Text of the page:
On a cold Tuesday night in the O’Fallon Park neighborhood, students are inside The Meghan A. Flannery Learning Center finishing dinner and getting ready for their nightly enrichment classes. A group of students are gathered around a table filled with different colored chalk pastels. Students, like third grader Darius Holmes, have their hands covered in chalk dust as they fill their paper with different tints, shades, and tones of colors. Other students are practicing drawing 3-D shapes and learning different techniques with chalk pastels.
The center is owned and operated by The North Campus Partnership. In addition to tutoring and homework help, enrichment classes like these provide students the opportunity to explore and learn new skills in art, science, movie-making, creative writing, book-making, and more. Throughout the year, students discover new talents and expand their education outside of the traditional classroom.
Tuesday evenings Jenna Bauer teaches her Colorwheel Connections class. Miss Jenna, as she is known to students, teaches classic art techniques and creative writing along with giving students a unique opportunity to learn about human relationships while finding their individual voice.
Miss Jenna, of Colorbridge Art Collective, started teaching her book-making class to St. Louis students in January 2015, resulting in more than 270 student handmade picture books about tolerance. The class starts in week one with a lesson on the color wheel and the relationships between colors. As students progress through the weeks and work towards making their final books, Miss Jenna wants kids to make what she calls the “hue to human connection.”
In Tuesday’s class at North Campus, Miss Jenna revisits the initial color wheel lesson: “Colors have best friends that don’t live next door and are very different. They are opposites on the color wheel, but when they are next to each other they bring out their vibrancy and are complementary. Just like two colors, two people can be very different but when they are side by side, they can find something in common.”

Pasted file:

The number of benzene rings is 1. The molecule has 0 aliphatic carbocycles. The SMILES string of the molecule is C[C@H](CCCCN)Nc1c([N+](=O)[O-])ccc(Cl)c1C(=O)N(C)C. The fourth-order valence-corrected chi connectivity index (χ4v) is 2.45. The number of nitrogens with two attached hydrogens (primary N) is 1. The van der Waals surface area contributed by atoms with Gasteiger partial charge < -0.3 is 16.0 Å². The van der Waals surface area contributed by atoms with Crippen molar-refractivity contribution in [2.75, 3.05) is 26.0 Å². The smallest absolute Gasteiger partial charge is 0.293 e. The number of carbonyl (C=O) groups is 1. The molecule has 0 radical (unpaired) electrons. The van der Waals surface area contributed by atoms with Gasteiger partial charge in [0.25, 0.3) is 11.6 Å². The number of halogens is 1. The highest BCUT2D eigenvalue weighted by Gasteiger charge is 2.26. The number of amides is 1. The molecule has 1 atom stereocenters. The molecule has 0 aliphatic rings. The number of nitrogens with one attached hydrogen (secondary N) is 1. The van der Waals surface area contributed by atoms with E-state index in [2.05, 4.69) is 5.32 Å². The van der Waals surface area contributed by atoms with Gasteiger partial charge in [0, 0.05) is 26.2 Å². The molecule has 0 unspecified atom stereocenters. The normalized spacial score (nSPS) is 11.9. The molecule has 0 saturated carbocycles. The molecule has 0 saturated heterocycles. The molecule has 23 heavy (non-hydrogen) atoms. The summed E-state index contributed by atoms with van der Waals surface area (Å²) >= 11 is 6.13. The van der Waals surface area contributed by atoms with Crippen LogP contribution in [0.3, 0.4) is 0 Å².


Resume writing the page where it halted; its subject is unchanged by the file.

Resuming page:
The class of elementary and middle school students read aloud a picture book and discuss with Miss Jenna the differences between the characters. Students point out that the two girls in the book are different races, talk and dress differently, and come from different places. But students also note everything they had in common. Ry’Anna Mosley, a fifth grader in the North Campus after-school program, then noticed the hue-to-human connection. “The characters are colored orange and blue which are on opposite sides of the color wheel,” she says to the class.
In a few weeks, North Campus students will have created their own picture books. These picture books will showcase their new skills in different art techniques as well as their personal stories of human connections. The stories students tell will include themselves as a main character along with two other characters from their lives that are different from themselves. “We are making books about people who are special in our lives,” explains De’Asia Clark, a fifth grade North Campus student. “You have to figure out how they are different and how they are the same.”
The North Campus students are excited to tell their stories and demonstrate their new found art talents. Eventually, the goal is that students will use class time to create their picture books in an open studio setting. This week, students learned how to use chalk pastels, but when they get to open studio time, students will have learned the skills to use pastels, markers, colored pencils, mixed media collages and more.
As Tuesday’s class ends, students help Miss Jenna clean and they talk about the importance of their stories. Rodney Hutchens, a North Campus fifth grader, explains the plans for his finished book: “Our neighborhood has different portions, the good and the bad, and people from those two portions can come together and be friends, just like the characters in my book.”